TSX ends lower as oil reverses
The US oil rig count increased for the first time in three months Friday impacting the sentiment in the market which has been building this week ahead of April talks between producers.
West Texas Intermediate ended the session down more than 2 per cent but remained just above $39; Brent ended above $41.
Resources and telecoms were among those that lost ground on Toronto’s main stock index.
Wall Street closed higher as healthcare and financials gained.
Elsewhere, Asian markets closed their session higher except for Tokyo which was hit by a stronger yen impacting exporters. European markets were generally higher but London closed slightly lower.
The S&P/TSX Composite Index closed down 124.2 (0.91 per cent)
The Dow Jones closed up 117.9 (0.67 per cent)
Oil is trending lower (Brent $41.38, WTI $39.33 at 4.20pm)
Gold is trending lower (1255.00 at 4.20pm)
The loonie is valued at U$0.7677
Inflation pace slows as gasoline prices fall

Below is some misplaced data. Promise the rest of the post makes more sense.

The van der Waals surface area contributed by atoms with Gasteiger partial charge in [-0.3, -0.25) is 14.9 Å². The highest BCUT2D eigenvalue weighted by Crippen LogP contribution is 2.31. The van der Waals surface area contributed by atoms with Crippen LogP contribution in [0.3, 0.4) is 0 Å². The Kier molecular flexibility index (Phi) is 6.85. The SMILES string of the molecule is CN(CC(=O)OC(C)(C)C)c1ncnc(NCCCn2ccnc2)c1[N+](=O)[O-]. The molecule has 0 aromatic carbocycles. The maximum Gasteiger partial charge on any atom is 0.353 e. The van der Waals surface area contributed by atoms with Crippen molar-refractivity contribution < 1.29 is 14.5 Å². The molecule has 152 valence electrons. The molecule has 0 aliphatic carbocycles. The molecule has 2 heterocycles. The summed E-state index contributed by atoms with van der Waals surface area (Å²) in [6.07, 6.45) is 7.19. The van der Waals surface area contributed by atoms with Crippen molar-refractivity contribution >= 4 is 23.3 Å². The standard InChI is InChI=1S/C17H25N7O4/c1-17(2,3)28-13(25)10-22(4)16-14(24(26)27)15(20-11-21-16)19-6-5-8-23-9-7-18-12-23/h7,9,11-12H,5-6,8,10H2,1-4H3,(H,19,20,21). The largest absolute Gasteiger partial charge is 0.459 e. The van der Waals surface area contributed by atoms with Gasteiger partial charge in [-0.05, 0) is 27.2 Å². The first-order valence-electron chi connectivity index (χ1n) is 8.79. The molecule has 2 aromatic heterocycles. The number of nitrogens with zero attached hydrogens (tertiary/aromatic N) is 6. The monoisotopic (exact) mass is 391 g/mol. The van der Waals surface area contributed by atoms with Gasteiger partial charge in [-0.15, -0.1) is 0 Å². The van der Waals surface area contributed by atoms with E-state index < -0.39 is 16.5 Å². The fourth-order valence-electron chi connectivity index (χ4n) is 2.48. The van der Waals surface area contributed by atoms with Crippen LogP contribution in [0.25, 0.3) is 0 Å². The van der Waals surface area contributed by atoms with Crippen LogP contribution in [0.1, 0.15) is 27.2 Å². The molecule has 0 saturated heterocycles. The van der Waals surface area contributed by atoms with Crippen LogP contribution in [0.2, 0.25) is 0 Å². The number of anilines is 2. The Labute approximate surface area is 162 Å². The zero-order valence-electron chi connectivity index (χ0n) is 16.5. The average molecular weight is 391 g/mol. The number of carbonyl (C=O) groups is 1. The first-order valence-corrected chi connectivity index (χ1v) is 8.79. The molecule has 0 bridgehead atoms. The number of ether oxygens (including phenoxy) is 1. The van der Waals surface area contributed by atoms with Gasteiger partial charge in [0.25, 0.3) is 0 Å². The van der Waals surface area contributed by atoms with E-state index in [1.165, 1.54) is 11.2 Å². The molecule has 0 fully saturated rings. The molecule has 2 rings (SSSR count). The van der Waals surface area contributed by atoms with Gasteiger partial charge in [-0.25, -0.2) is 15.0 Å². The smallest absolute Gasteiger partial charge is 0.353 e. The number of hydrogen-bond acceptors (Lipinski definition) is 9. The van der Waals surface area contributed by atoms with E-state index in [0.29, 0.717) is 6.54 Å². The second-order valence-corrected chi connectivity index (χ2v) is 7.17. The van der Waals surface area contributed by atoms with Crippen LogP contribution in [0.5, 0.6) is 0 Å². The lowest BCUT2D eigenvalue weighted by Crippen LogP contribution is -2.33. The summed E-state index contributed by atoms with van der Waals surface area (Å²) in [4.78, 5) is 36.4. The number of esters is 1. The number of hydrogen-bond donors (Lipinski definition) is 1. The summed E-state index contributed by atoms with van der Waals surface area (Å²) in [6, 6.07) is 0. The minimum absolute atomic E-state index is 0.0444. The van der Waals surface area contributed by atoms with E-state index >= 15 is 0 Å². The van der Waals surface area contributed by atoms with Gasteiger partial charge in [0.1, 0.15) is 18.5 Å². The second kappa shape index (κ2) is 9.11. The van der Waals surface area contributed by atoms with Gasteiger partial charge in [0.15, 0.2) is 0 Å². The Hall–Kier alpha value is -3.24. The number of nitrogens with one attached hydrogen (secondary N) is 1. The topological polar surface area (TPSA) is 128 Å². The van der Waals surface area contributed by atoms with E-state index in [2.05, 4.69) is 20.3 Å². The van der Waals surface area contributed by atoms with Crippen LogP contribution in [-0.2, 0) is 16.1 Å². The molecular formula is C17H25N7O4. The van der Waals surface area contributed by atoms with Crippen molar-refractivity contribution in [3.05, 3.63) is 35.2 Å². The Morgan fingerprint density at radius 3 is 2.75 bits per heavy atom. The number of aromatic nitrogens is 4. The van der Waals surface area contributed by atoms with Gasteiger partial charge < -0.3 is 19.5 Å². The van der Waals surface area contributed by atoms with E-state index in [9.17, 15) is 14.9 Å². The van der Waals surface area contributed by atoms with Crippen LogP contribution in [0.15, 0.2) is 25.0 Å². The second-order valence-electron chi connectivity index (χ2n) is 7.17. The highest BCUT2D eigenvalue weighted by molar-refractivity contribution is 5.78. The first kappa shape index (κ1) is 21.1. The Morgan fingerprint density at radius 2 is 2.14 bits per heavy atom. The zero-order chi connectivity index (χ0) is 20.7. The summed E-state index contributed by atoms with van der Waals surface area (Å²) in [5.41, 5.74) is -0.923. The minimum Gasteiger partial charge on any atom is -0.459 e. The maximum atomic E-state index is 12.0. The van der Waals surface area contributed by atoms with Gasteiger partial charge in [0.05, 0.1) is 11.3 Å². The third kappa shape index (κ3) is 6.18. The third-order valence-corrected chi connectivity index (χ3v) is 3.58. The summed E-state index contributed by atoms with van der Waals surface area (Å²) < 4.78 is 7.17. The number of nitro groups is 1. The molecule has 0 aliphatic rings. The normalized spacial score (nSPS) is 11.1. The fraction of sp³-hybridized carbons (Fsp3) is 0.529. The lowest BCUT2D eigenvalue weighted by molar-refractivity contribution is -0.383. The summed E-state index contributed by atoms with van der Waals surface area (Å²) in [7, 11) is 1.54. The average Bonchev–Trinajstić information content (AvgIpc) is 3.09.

Lower gasoline prices slowed the pace of inflation in February. StatsCan reports that the consumer price index rose 1.4 per cent in the 12 months to February, following a 2 per cent rise in the year to January. Without gasoline prices, the rate is 1.9 per cent for February and still 2 per cent for January.
Gasoline was down more than 13 per cent in the year to February while food increased 3.9 per cent, household expenses were up 1.8 per cent and clothing and footwear prices dropped 1.3 per cent.
Retail prices rebounded after Christmas
Canada’s retailers had a weak December but new figures show a rebound in January. Statistics Canada revealed Friday that retail sales rose 2.1 per cent to $44.2 billion in January, led by five subsectors that rebounded from lower sales in December. Gains were reported in 7 of 11 subsectors, representing 82 per cent of total retail sales. The increase in January was indicative of higher volumes sold, as constant dollar sales rose 2.1 per cent.